Evaluating redlining risk can take a number of forms and methods. In a recent webinar by the FDIC, the agency reaffirmed and provided more detail about a bank’s “REMA”, or Reasonably Expected Market Area.
Bank market areas are usually understood to be the CRA assessment area or what is known as the bank’s “trade area.” In many instances, these may be the same or similar, but a bank may have a trade area which encompasses areas in which it generally will extend credit but some of the geographies would not be the focus of CRA efforts. A bank is evaluated in terms of CRA based on its assessment area, but redlining could be evaluated more broadly, hence the concept of the REMA.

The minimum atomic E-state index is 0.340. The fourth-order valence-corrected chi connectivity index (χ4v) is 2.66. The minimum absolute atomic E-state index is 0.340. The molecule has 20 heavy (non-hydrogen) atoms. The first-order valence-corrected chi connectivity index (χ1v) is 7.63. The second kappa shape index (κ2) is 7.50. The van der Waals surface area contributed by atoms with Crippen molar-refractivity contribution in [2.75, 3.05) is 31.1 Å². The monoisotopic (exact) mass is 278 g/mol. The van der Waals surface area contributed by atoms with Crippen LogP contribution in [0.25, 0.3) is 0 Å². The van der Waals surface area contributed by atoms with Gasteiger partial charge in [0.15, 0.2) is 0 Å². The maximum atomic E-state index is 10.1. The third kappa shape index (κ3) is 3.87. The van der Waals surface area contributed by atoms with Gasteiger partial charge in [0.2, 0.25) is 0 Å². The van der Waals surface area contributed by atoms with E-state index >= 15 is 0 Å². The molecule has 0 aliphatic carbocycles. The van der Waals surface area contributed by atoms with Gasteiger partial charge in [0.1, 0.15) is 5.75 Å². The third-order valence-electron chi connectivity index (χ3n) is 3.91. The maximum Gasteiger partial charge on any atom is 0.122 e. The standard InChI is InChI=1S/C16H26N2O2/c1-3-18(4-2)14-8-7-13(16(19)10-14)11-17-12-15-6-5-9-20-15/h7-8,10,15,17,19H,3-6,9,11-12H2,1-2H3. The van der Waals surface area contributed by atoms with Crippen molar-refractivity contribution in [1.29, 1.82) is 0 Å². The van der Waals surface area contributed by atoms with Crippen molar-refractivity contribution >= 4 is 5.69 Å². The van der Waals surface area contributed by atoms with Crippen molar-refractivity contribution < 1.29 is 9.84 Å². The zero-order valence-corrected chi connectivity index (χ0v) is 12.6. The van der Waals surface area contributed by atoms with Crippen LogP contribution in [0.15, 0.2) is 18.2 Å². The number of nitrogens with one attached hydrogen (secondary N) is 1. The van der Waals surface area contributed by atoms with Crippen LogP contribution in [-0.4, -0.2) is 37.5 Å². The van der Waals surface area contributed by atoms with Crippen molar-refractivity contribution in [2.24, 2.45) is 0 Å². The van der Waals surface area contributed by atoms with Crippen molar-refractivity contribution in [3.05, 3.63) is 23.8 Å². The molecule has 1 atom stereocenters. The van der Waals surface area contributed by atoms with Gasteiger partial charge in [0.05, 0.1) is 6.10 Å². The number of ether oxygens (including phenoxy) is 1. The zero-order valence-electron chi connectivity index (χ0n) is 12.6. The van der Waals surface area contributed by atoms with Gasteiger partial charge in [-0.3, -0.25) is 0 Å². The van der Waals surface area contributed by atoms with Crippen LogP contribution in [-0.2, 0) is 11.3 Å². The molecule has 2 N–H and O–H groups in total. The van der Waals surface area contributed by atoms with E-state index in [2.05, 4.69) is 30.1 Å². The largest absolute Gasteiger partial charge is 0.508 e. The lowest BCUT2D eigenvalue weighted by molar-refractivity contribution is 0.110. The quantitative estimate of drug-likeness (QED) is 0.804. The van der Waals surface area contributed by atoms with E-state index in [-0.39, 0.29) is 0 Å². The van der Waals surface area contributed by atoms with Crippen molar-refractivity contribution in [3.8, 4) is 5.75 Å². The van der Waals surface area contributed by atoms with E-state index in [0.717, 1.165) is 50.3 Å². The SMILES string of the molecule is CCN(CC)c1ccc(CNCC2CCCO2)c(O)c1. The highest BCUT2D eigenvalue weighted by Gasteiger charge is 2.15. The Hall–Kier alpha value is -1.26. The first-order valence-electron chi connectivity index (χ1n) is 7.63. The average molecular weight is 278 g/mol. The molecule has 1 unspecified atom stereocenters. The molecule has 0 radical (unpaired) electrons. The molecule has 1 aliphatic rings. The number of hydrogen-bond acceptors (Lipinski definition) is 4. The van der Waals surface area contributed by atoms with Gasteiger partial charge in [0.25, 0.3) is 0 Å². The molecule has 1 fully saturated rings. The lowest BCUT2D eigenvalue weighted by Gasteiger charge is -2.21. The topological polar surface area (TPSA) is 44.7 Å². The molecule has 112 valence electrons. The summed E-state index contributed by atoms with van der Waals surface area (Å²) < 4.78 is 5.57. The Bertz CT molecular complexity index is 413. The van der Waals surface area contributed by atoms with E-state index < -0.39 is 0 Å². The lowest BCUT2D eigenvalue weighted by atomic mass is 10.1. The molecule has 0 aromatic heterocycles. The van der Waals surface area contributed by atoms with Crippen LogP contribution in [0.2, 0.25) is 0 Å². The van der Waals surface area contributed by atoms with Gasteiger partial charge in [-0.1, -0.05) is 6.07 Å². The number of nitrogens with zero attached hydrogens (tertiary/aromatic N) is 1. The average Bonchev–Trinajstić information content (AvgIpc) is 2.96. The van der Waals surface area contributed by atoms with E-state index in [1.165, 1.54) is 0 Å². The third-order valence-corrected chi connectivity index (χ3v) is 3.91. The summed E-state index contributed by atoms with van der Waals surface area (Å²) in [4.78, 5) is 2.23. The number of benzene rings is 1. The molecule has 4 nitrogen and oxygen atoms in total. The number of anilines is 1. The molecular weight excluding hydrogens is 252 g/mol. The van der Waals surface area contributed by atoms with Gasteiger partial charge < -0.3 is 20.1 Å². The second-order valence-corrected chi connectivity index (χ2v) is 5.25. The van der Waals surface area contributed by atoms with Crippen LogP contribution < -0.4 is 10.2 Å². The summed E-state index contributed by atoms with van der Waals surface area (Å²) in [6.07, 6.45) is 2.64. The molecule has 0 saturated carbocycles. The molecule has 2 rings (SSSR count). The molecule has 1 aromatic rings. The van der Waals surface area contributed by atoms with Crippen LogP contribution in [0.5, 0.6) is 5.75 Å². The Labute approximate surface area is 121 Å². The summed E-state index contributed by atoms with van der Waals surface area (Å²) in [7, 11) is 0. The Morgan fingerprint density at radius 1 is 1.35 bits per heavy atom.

The FDIC provided more information with how they would apply this approach in a webinar which can be downloaded here: https://www.fdic.gov/news/conferences/other_events/2017-03-30.pdf
In essence, the presentation emphasizes that banks should examine their lending patterns broadly encompassing all geographic areas in which they conduct lending activity.
As a simple example, elevated fair lending risk may exist if a bank had lending activity outside of its CRA assessment area that was concentrated in non-minority census tracts while there were many minority tracts within the assessment area in which there was little or no penetration. This of course could also impact how the assessment area was delineated, which is another area of risk covered in the presentation.
As always, the takeaway is that lenders must be vigilant in their monitoring efforts but also in marketing and business development to ensure they are meeting the credit needs of their respective communities. This is good business and also mitigates risk.